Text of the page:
Export (0) Print
Expand All

Page.EnableViewState Property

Updated: April 2009

Gets or sets a value indicating whether the page maintains its view state, and the view state of any server controls it contains, when the current page request ends.

Namespace:  System.Web.UI
Assembly:  System.Web (in System.Web.dll)

[BrowsableAttribute(false)]
public override bool EnableViewState { get; set; }
<asp:Page EnableViewState="True|False" />

Property Value

Type: System.Boolean
true if the page maintains its view state; otherwise, false. The default is true.

For information about why you might want to disable view state, see Control.EnableViewState.

Even if EnableViewState is false, the page might contain a hidden view state field that is used by ASP.NET to detect a postback.

The following code example sets the EnableViewState property to false when the page is loaded. This disables view state for the Page object, meaning that neither view-state information for the page nor any controls contained by the page are saved.

Security noteSecurity Note:

This example has a text box that accepts user input, which is a potential security threat. By default, ASP.NET Web pages validate that user input does not include script or HTML elements. For more information, see Script Exploits Overview.

public class WebPage : Page
{
   private MyForm myFormObj;
   private Label label1;
   private Label label2;
   private TextBox textBoxObj;
   private Button buttonObj;

   public WebPage()
   {
      Page.Init += new System.EventHandler(Page_Init);
   }

   private void Page_Load(object sender, System.EventArgs e)
   {
      // Comment the following line to maintain page view state.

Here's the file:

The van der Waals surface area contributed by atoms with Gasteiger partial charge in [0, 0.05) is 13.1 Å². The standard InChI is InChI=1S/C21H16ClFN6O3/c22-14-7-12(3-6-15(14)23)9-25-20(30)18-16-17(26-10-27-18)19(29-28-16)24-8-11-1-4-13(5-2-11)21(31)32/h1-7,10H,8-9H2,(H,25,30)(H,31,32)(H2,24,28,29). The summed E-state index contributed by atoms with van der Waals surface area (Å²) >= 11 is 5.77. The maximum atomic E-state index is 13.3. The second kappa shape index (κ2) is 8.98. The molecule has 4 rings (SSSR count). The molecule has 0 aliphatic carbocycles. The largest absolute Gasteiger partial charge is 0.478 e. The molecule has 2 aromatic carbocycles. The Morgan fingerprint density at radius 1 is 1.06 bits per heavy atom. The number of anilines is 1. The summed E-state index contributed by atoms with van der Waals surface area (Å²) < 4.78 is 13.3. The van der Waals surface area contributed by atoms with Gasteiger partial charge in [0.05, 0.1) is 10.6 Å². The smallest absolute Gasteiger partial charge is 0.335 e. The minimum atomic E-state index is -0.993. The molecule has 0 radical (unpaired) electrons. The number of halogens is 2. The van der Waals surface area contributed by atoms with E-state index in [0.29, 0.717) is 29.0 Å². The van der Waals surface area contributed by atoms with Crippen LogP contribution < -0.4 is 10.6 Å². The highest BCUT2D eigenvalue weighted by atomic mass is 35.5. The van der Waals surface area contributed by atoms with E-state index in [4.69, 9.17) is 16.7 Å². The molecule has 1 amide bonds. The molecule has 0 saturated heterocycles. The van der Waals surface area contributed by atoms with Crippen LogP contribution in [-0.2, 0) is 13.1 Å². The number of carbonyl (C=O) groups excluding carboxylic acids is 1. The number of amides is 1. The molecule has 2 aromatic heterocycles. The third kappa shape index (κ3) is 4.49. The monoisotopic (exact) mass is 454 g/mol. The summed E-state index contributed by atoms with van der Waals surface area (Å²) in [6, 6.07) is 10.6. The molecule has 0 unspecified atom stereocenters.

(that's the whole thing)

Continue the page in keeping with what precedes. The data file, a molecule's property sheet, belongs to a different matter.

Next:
Page.EnableViewState = false;
      myFormObj.Method = "post";
      Controls.Add(myFormObj);
      textBoxObj.Text = "Welcome to .NET";

      label1.Text = "Enter a name";
      buttonObj.Text = "ClickMe";
      buttonObj.Click += new EventHandler(Button_Click);
      myFormObj.Controls.Add(label1);
      myFormObj.Controls.Add(textBoxObj);
      myFormObj.Controls.Add(buttonObj);
      myFormObj.Controls.Add(label2);
   }
   private void Button_Click(object sender, EventArgs e)
   {
      String temp = "<br>Name is " + textBoxObj.Text + "<br>";
      temp += "Saved content of previous page is " + ViewState["name"] as String;
      label2.Text = temp;
   }
   protected override void LoadViewState(object viewState)
   {
      if(viewState != null)
         base.LoadViewState(viewState);
   }
   protected override object SaveViewState()
   {
      ViewState["name"] = textBoxObj.Text;
      return base.SaveViewState();
   }
   private void Page_Init(object sender, EventArgs e)
   {
      this.Load += new System.EventHandler(this.Page_Load);

      myFormObj = new MyForm();
      label1 = new Label();
      label2 = new Label();
      textBoxObj = new TextBox();
      buttonObj = new Button();
   }
};

Windows 7, Windows Vista, Windows XP SP2, Windows XP Media Center Edition, Windows XP Professional x64 Edition, Windows XP Starter Edition, Windows Server 2008 R2, Windows Server 2008, Windows Server 2003, Windows Server 2000 SP4, Windows Millennium Edition, Windows 98

The .NET Framework and .NET Compact Framework do not support all versions of every platform. For a list of the supported versions, see .NET Framework System Requirements.

.NET Framework

Supported in: 3.5, 3.0, 2.0, 1.1, 1.0

Date

History

Reason

April 2009

Added a link to a document that explains why you might want to disable view state.

Customer feedback.

Community Additions

ADD
Show:
© 2014 Microsoft